"Whoa, this is weird. Hey, what happens if I get it way out of adjustment?"
"It will probably make you dizzy and sick to your stomach. But it can be interesting. You can lower the sensors to see very long wavelength photons such as heat, and raise them to see ultraviolet, RF, and even microwaves. But those photons can be very confusing, because they don't reflect off many objects the way visible light does, so you could be looking right at something and not see it at all."
"Wild. So, what happened to the pirates?"
"Pirates? Oh, the ones you were chasing. They were driven from the ship, quite a few dead, and then we damaged their vessel with our ship's guns. You were our worst casualty, and repairs to the ship were quick and easy. But that was--oh, about seventy days ago. You've been unconscious through the crossing of the Greater Syndic, and we've already passed Durnmist and are headed for Tempest."
"So, when do I become useful again?"
"Not before Tempest, that's certain. After that, we'll see. Here, this gadget will help you tune your eye."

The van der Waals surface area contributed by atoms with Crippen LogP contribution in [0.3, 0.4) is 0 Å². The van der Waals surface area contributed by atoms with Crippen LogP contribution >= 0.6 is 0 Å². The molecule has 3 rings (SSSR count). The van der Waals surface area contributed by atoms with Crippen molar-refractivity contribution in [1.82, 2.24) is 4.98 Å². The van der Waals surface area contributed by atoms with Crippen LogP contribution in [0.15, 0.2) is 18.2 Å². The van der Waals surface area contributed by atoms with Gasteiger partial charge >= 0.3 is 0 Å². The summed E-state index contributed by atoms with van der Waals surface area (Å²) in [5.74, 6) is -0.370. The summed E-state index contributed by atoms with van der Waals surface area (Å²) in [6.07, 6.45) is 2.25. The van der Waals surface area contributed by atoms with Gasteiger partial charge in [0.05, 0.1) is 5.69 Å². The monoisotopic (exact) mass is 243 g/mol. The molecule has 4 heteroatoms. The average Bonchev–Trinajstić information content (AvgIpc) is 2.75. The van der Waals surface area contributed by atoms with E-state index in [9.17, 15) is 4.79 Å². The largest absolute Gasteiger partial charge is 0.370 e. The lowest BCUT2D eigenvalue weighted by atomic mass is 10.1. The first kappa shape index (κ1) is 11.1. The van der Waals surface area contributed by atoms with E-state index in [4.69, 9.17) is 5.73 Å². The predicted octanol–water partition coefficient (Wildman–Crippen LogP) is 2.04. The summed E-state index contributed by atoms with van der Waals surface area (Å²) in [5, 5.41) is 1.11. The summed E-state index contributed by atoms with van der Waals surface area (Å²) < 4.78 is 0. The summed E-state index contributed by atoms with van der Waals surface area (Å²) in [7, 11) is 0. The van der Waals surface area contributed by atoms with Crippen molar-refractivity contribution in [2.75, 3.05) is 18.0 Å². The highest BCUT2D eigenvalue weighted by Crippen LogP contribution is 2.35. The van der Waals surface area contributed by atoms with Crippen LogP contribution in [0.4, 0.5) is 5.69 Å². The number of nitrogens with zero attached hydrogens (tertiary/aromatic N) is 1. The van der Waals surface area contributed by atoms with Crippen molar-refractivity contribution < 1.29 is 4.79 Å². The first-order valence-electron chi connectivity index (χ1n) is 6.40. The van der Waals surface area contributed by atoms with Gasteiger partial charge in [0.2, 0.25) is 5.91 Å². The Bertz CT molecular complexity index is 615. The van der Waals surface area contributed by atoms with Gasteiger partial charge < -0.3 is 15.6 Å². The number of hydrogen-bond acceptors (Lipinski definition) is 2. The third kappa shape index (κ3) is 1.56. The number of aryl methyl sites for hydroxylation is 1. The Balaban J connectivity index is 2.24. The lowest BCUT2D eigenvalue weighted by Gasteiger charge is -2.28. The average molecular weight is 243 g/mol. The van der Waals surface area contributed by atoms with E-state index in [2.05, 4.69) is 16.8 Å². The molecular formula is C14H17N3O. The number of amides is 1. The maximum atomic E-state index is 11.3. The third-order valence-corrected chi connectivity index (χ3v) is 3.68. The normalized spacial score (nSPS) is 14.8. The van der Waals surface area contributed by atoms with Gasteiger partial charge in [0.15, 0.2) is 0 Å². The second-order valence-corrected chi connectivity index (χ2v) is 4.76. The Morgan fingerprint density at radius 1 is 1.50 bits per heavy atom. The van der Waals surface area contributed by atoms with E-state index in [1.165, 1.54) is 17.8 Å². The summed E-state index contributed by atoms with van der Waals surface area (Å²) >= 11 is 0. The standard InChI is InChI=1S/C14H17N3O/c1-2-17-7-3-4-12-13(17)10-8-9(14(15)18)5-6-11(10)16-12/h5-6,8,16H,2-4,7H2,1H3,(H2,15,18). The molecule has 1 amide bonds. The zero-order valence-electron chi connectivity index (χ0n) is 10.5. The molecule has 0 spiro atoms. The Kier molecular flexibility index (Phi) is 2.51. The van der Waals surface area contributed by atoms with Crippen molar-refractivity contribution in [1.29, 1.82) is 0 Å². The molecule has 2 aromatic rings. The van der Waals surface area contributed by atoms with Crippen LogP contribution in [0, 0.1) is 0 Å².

The gadget fit like a pair of glasses, but on the inner surface it displayed color patterns. The patterns were identical, so Kondor could adjust the dials until both eyes saw the same color. Doctor Evans also gave him a simple eye patch and instructed him to wear it sometimes over his natural eye and sometimes over the artificial one, but sometimes not at all, so that his brain would learn to rely on both eyes and not disregard one. For the present, he would have to be satisfied with looking at things in the med bay, as he was not yet allowed to walk around; but expectations were that he would be stretching his legs fairly soon.
He was still in bed a couple days later when someone helped Walters, with whom he'd been working in security, into medical. He looked like he'd been in a nasty fight. One of the medics examined his arm.
"Well, it isn't broken. It's quite a bit banged up, and some cellular regeneration treatments will help it, but there's no reason why you can't go back to work. Just try to stay away from angry dock workers for a few days."
"Like that'll be a problem," Walters replied.
"What happened?" Kondor asked. He had worked a lot with Walters, and was concerned about the accident, and the more so as he thought it might not have happened had he been on duty instead of confined to sick bay. Besides, Walters was also black, and although he didn't like to admit it to himself, that made a difference to Kondor, more so it seemed than to anyone else on the ship. It had made him feel more a part of the crew to be able to work with him, although as far as that went he still didn't get along with First Officer Jamison.